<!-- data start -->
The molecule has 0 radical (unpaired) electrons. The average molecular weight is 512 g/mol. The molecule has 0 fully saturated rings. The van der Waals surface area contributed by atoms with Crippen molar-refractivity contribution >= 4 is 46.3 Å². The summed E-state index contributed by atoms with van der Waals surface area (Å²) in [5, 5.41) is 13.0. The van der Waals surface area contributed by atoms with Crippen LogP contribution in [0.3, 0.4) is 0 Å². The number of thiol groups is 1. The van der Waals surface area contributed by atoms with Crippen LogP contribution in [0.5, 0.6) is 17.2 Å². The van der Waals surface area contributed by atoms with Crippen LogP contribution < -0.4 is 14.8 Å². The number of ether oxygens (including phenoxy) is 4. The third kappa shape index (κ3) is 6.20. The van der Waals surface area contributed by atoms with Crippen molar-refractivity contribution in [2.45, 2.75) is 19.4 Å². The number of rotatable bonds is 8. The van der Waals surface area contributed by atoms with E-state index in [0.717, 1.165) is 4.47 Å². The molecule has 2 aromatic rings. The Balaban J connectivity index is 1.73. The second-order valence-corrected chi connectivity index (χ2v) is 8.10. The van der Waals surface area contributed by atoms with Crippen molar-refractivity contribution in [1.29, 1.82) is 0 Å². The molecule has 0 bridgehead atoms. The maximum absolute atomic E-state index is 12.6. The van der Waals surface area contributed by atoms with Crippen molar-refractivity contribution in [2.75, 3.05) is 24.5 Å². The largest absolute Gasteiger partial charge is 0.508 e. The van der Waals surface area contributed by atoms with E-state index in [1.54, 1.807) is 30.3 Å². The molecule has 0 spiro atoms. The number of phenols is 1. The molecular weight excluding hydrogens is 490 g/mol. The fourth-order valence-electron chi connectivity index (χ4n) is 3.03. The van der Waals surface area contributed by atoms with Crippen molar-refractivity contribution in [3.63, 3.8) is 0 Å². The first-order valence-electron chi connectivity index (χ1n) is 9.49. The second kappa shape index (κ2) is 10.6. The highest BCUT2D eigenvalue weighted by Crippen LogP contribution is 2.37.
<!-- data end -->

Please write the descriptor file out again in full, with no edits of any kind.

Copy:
The molecule has 0 radical (unpaired) electrons. The average molecular weight is 512 g/mol. The molecule has 0 fully saturated rings. The van der Waals surface area contributed by atoms with Crippen molar-refractivity contribution >= 4 is 46.3 Å². The summed E-state index contributed by atoms with van der Waals surface area (Å²) in [5, 5.41) is 13.0. The van der Waals surface area contributed by atoms with Crippen LogP contribution in [0.3, 0.4) is 0 Å². The number of thiol groups is 1. The van der Waals surface area contributed by atoms with Crippen LogP contribution in [0.5, 0.6) is 17.2 Å². The van der Waals surface area contributed by atoms with Crippen LogP contribution < -0.4 is 14.8 Å². The number of ether oxygens (including phenoxy) is 4. The third kappa shape index (κ3) is 6.20. The van der Waals surface area contributed by atoms with Crippen molar-refractivity contribution in [2.45, 2.75) is 19.4 Å². The number of rotatable bonds is 8. The van der Waals surface area contributed by atoms with E-state index in [0.717, 1.165) is 4.47 Å². The molecule has 2 aromatic rings. The Balaban J connectivity index is 1.73. The second-order valence-corrected chi connectivity index (χ2v) is 8.10. The van der Waals surface area contributed by atoms with Crippen molar-refractivity contribution in [1.29, 1.82) is 0 Å². The molecule has 0 bridgehead atoms. The maximum absolute atomic E-state index is 12.6. The van der Waals surface area contributed by atoms with Crippen molar-refractivity contribution in [2.75, 3.05) is 24.5 Å². The largest absolute Gasteiger partial charge is 0.508 e. The van der Waals surface area contributed by atoms with E-state index in [1.54, 1.807) is 30.3 Å². The molecule has 0 spiro atoms. The number of phenols is 1. The molecular weight excluding hydrogens is 490 g/mol. The fourth-order valence-electron chi connectivity index (χ4n) is 3.03. The van der Waals surface area contributed by atoms with Crippen molar-refractivity contribution in [3.63, 3.8) is 0 Å². The first-order valence-electron chi connectivity index (χ1n) is 9.49. The second kappa shape index (κ2) is 10.6. The highest BCUT2D eigenvalue weighted by Crippen LogP contribution is 2.37.